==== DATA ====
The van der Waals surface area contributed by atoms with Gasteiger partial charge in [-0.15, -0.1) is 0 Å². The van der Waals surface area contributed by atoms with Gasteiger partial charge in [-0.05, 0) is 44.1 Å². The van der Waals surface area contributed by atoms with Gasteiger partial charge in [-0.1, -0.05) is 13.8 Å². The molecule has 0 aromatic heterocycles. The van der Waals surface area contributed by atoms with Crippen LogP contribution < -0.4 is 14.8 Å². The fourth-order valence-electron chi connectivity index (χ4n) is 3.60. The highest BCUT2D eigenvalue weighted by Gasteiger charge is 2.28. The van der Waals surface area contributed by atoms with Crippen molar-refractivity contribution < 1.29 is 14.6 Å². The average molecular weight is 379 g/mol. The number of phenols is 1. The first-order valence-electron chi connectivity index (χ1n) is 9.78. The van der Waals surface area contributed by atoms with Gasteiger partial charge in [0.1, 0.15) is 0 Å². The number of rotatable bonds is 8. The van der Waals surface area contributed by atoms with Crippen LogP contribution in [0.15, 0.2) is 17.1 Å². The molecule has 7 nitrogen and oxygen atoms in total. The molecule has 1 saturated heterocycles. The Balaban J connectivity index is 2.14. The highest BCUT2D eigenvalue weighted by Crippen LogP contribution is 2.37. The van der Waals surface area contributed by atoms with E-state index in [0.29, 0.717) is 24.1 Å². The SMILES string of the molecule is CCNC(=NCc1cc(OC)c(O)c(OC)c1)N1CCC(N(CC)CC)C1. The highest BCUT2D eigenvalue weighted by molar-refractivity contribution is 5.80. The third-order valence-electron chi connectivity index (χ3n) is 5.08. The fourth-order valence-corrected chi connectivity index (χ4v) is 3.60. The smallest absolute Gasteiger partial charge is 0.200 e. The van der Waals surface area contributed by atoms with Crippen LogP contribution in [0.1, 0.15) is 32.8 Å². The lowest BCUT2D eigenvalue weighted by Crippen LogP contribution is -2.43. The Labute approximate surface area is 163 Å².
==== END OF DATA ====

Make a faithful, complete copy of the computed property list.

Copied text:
The van der Waals surface area contributed by atoms with Gasteiger partial charge in [-0.15, -0.1) is 0 Å². The van der Waals surface area contributed by atoms with Gasteiger partial charge in [-0.05, 0) is 44.1 Å². The van der Waals surface area contributed by atoms with Gasteiger partial charge in [-0.1, -0.05) is 13.8 Å². The molecule has 0 aromatic heterocycles. The van der Waals surface area contributed by atoms with Crippen LogP contribution < -0.4 is 14.8 Å². The fourth-order valence-electron chi connectivity index (χ4n) is 3.60. The highest BCUT2D eigenvalue weighted by Gasteiger charge is 2.28. The van der Waals surface area contributed by atoms with Crippen molar-refractivity contribution < 1.29 is 14.6 Å². The average molecular weight is 379 g/mol. The number of phenols is 1. The first-order valence-electron chi connectivity index (χ1n) is 9.78. The van der Waals surface area contributed by atoms with Gasteiger partial charge in [0.1, 0.15) is 0 Å². The number of rotatable bonds is 8. The van der Waals surface area contributed by atoms with Crippen LogP contribution in [0.15, 0.2) is 17.1 Å². The molecule has 7 nitrogen and oxygen atoms in total. The molecule has 1 saturated heterocycles. The Balaban J connectivity index is 2.14. The highest BCUT2D eigenvalue weighted by Crippen LogP contribution is 2.37. The van der Waals surface area contributed by atoms with E-state index in [0.29, 0.717) is 24.1 Å². The SMILES string of the molecule is CCNC(=NCc1cc(OC)c(O)c(OC)c1)N1CCC(N(CC)CC)C1. The highest BCUT2D eigenvalue weighted by molar-refractivity contribution is 5.80. The third-order valence-electron chi connectivity index (χ3n) is 5.08. The fourth-order valence-corrected chi connectivity index (χ4v) is 3.60. The smallest absolute Gasteiger partial charge is 0.200 e. The van der Waals surface area contributed by atoms with Crippen LogP contribution in [0.1, 0.15) is 32.8 Å². The lowest BCUT2D eigenvalue weighted by Crippen LogP contribution is -2.43. The Labute approximate surface area is 163 Å².